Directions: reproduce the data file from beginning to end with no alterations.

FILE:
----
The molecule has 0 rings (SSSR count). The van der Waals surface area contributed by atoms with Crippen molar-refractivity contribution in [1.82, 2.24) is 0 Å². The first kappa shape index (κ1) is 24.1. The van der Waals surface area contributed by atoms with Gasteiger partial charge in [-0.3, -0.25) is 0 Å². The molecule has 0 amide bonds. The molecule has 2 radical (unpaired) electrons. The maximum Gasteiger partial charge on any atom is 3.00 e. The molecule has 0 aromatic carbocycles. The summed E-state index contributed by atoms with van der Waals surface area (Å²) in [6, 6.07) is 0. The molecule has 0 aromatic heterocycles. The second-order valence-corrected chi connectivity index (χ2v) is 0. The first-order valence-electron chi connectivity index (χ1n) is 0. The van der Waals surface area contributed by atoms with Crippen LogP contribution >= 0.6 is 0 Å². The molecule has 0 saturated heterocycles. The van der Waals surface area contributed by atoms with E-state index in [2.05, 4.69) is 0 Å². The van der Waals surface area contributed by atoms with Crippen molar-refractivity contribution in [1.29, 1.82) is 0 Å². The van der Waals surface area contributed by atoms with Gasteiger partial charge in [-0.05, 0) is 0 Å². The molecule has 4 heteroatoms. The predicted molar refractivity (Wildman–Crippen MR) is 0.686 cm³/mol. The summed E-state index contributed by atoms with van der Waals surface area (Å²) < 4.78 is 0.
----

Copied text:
The molecule has 0 rings (SSSR count). The van der Waals surface area contributed by atoms with Crippen molar-refractivity contribution in [1.82, 2.24) is 0 Å². The first kappa shape index (κ1) is 24.1. The van der Waals surface area contributed by atoms with Gasteiger partial charge in [-0.3, -0.25) is 0 Å². The molecule has 0 amide bonds. The molecule has 2 radical (unpaired) electrons. The maximum Gasteiger partial charge on any atom is 3.00 e. The molecule has 0 aromatic carbocycles. The summed E-state index contributed by atoms with van der Waals surface area (Å²) in [6, 6.07) is 0. The molecule has 0 aromatic heterocycles. The second-order valence-corrected chi connectivity index (χ2v) is 0. The first-order valence-electron chi connectivity index (χ1n) is 0. The van der Waals surface area contributed by atoms with Crippen LogP contribution >= 0.6 is 0 Å². The molecule has 0 saturated heterocycles. The van der Waals surface area contributed by atoms with E-state index in [2.05, 4.69) is 0 Å². The van der Waals surface area contributed by atoms with Crippen molar-refractivity contribution in [1.29, 1.82) is 0 Å². The van der Waals surface area contributed by atoms with Gasteiger partial charge in [-0.05, 0) is 0 Å². The molecule has 4 heteroatoms. The predicted molar refractivity (Wildman–Crippen MR) is 0.686 cm³/mol. The summed E-state index contributed by atoms with van der Waals surface area (Å²) < 4.78 is 0.